|Vernon, Sally. “Trouble Up at t’Mill: The Rise
and Decline of the Factory Play in the 1830s and 1840s,” Victorian Studies
Vol. XX, No. 2 (Winter 1977): 117-139.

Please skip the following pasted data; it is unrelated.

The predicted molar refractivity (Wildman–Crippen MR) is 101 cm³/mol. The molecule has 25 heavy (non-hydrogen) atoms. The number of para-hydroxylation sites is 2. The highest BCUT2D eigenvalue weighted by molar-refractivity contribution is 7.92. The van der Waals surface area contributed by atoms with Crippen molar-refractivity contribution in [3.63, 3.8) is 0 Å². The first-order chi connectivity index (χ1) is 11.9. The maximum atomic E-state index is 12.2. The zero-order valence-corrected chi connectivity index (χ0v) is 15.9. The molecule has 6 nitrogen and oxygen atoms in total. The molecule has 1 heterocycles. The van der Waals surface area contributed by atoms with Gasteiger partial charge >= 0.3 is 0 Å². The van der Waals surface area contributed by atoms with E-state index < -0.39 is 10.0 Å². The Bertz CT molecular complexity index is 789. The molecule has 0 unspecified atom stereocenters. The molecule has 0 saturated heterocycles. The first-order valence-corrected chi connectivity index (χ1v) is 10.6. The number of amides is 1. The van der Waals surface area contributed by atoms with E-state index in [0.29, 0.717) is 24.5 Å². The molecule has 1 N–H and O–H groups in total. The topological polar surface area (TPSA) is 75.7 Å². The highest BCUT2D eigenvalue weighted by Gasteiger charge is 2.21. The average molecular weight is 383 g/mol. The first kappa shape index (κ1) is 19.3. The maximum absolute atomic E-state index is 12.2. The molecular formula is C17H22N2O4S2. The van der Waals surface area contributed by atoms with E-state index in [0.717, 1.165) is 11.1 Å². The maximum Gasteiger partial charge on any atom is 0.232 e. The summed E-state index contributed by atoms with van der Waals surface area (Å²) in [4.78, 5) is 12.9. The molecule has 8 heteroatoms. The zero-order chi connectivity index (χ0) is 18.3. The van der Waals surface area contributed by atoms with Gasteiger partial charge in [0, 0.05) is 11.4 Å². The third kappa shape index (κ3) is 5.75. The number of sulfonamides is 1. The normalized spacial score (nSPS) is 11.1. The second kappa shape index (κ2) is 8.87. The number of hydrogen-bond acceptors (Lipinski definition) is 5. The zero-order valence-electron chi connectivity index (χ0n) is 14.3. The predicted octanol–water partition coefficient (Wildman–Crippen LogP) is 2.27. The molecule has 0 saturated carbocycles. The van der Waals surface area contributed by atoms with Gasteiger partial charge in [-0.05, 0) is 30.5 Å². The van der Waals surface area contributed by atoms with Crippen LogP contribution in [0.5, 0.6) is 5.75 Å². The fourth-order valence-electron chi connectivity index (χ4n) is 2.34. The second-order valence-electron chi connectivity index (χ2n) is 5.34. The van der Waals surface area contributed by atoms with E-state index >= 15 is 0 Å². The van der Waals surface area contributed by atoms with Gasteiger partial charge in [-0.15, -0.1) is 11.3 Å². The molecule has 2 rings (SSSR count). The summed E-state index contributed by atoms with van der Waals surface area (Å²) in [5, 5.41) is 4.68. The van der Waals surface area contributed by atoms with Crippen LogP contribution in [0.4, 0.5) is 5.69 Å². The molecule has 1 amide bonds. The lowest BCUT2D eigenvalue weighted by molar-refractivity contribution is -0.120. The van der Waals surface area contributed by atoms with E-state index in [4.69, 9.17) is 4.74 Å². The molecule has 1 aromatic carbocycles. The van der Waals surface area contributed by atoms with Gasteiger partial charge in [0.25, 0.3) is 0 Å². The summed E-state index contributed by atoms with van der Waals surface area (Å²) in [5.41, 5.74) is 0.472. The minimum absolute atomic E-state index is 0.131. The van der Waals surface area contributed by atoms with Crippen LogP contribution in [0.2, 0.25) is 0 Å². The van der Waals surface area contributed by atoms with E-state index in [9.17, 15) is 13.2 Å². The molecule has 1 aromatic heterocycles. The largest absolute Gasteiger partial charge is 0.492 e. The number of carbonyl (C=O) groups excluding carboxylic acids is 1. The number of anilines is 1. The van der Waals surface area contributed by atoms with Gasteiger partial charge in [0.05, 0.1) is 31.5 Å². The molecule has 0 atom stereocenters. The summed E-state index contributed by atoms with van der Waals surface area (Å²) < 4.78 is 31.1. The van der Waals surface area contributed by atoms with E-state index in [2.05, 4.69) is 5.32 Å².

Vernon declares that Kingsley found objectionable the popular dramatists who catered to working class tastes and abhorred, as he reveals in Alton Locke, such popular theaters as the Victoria Theatre. However, many of these playwrights in their melodramas wrote about such working class problems as poverty, social discord, industrial conflict, appalling factory conditions, themes dealt with by Kingsley himself in his novels. “The result during the 1830s and 1840s was a small but significant body of plays dealing explicitly with factory conditions, and in some cases delineating those conditions with a stark realism that compares well with and complements the rather different approach of the industrial novelists of the 1840s” (118).